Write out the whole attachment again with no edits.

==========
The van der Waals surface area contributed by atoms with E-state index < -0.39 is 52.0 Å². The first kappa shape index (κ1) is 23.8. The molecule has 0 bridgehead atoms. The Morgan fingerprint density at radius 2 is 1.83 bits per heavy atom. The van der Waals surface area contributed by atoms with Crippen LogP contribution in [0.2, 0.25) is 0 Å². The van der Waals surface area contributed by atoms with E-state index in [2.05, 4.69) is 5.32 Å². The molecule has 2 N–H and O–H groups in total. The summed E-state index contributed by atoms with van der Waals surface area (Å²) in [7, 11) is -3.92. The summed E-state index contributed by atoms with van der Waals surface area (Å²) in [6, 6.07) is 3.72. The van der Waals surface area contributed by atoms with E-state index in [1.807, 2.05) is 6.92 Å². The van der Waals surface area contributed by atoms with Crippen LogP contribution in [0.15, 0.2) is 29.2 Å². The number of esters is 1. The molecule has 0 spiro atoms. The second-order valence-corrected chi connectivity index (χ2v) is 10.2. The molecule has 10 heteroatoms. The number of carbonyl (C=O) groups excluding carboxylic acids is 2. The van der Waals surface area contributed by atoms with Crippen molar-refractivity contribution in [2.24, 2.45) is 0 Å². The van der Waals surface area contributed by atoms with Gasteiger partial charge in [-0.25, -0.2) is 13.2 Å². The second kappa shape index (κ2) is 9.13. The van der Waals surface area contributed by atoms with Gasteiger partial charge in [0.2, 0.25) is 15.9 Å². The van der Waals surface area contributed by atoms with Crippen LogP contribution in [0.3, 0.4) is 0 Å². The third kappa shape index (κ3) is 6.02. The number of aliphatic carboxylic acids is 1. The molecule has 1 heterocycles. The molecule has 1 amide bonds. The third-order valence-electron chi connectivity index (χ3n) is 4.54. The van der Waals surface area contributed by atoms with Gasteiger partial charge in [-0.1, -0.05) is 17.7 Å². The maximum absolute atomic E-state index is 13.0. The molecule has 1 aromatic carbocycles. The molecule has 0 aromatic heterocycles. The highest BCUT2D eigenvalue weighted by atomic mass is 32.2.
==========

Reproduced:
The van der Waals surface area contributed by atoms with E-state index < -0.39 is 52.0 Å². The first kappa shape index (κ1) is 23.8. The molecule has 0 bridgehead atoms. The Morgan fingerprint density at radius 2 is 1.83 bits per heavy atom. The van der Waals surface area contributed by atoms with Crippen LogP contribution in [0.2, 0.25) is 0 Å². The van der Waals surface area contributed by atoms with E-state index in [2.05, 4.69) is 5.32 Å². The molecule has 2 N–H and O–H groups in total. The summed E-state index contributed by atoms with van der Waals surface area (Å²) in [7, 11) is -3.92. The summed E-state index contributed by atoms with van der Waals surface area (Å²) in [6, 6.07) is 3.72. The van der Waals surface area contributed by atoms with E-state index in [1.807, 2.05) is 6.92 Å². The van der Waals surface area contributed by atoms with Crippen LogP contribution in [0.15, 0.2) is 29.2 Å². The number of esters is 1. The molecule has 0 spiro atoms. The second-order valence-corrected chi connectivity index (χ2v) is 10.2. The molecule has 10 heteroatoms. The number of carbonyl (C=O) groups excluding carboxylic acids is 2. The van der Waals surface area contributed by atoms with Crippen molar-refractivity contribution in [2.24, 2.45) is 0 Å². The van der Waals surface area contributed by atoms with Gasteiger partial charge in [-0.25, -0.2) is 13.2 Å². The second kappa shape index (κ2) is 9.13. The van der Waals surface area contributed by atoms with Gasteiger partial charge in [0.2, 0.25) is 15.9 Å². The van der Waals surface area contributed by atoms with Crippen LogP contribution in [0.3, 0.4) is 0 Å². The third kappa shape index (κ3) is 6.02. The number of aliphatic carboxylic acids is 1. The molecule has 1 heterocycles. The molecule has 1 amide bonds. The third-order valence-electron chi connectivity index (χ3n) is 4.54. The van der Waals surface area contributed by atoms with Gasteiger partial charge in [-0.1, -0.05) is 17.7 Å². The maximum absolute atomic E-state index is 13.0. The molecule has 1 aromatic carbocycles. The molecule has 0 aromatic heterocycles. The highest BCUT2D eigenvalue weighted by atomic mass is 32.2.